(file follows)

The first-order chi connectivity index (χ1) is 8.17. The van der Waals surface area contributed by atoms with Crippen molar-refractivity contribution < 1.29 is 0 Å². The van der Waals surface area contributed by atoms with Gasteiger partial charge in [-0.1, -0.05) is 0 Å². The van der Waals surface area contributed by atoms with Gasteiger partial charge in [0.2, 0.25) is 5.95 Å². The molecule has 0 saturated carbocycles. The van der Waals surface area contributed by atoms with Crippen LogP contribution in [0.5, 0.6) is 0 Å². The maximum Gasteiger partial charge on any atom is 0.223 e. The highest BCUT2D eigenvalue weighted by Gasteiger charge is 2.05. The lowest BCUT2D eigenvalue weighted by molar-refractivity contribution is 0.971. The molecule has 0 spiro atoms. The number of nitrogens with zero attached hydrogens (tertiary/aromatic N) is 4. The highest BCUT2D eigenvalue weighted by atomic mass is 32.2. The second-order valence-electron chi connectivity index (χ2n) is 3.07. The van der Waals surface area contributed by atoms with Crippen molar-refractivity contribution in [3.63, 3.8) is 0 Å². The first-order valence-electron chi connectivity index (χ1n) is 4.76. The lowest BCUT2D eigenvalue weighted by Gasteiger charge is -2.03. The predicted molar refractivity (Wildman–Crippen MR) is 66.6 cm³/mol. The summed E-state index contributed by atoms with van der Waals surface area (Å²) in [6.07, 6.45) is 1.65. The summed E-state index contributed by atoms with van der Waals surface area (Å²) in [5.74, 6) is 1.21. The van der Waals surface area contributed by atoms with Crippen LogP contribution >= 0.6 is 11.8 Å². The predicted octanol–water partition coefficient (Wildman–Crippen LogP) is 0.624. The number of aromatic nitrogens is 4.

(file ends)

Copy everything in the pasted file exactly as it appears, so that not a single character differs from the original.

The first-order chi connectivity index (χ1) is 8.17. The van der Waals surface area contributed by atoms with Crippen molar-refractivity contribution < 1.29 is 0 Å². The van der Waals surface area contributed by atoms with Gasteiger partial charge in [-0.1, -0.05) is 0 Å². The van der Waals surface area contributed by atoms with Gasteiger partial charge in [0.2, 0.25) is 5.95 Å². The molecule has 0 saturated carbocycles. The van der Waals surface area contributed by atoms with Crippen LogP contribution in [0.5, 0.6) is 0 Å². The maximum Gasteiger partial charge on any atom is 0.223 e. The highest BCUT2D eigenvalue weighted by Gasteiger charge is 2.05. The lowest BCUT2D eigenvalue weighted by molar-refractivity contribution is 0.971. The molecule has 0 spiro atoms. The number of nitrogens with zero attached hydrogens (tertiary/aromatic N) is 4. The highest BCUT2D eigenvalue weighted by atomic mass is 32.2. The second-order valence-electron chi connectivity index (χ2n) is 3.07. The van der Waals surface area contributed by atoms with Crippen molar-refractivity contribution in [3.63, 3.8) is 0 Å². The first-order valence-electron chi connectivity index (χ1n) is 4.76. The lowest BCUT2D eigenvalue weighted by Gasteiger charge is -2.03. The predicted molar refractivity (Wildman–Crippen MR) is 66.6 cm³/mol. The summed E-state index contributed by atoms with van der Waals surface area (Å²) in [6.07, 6.45) is 1.65. The summed E-state index contributed by atoms with van der Waals surface area (Å²) in [5.74, 6) is 1.21. The van der Waals surface area contributed by atoms with Crippen LogP contribution >= 0.6 is 11.8 Å². The predicted octanol–water partition coefficient (Wildman–Crippen LogP) is 0.624. The number of aromatic nitrogens is 4.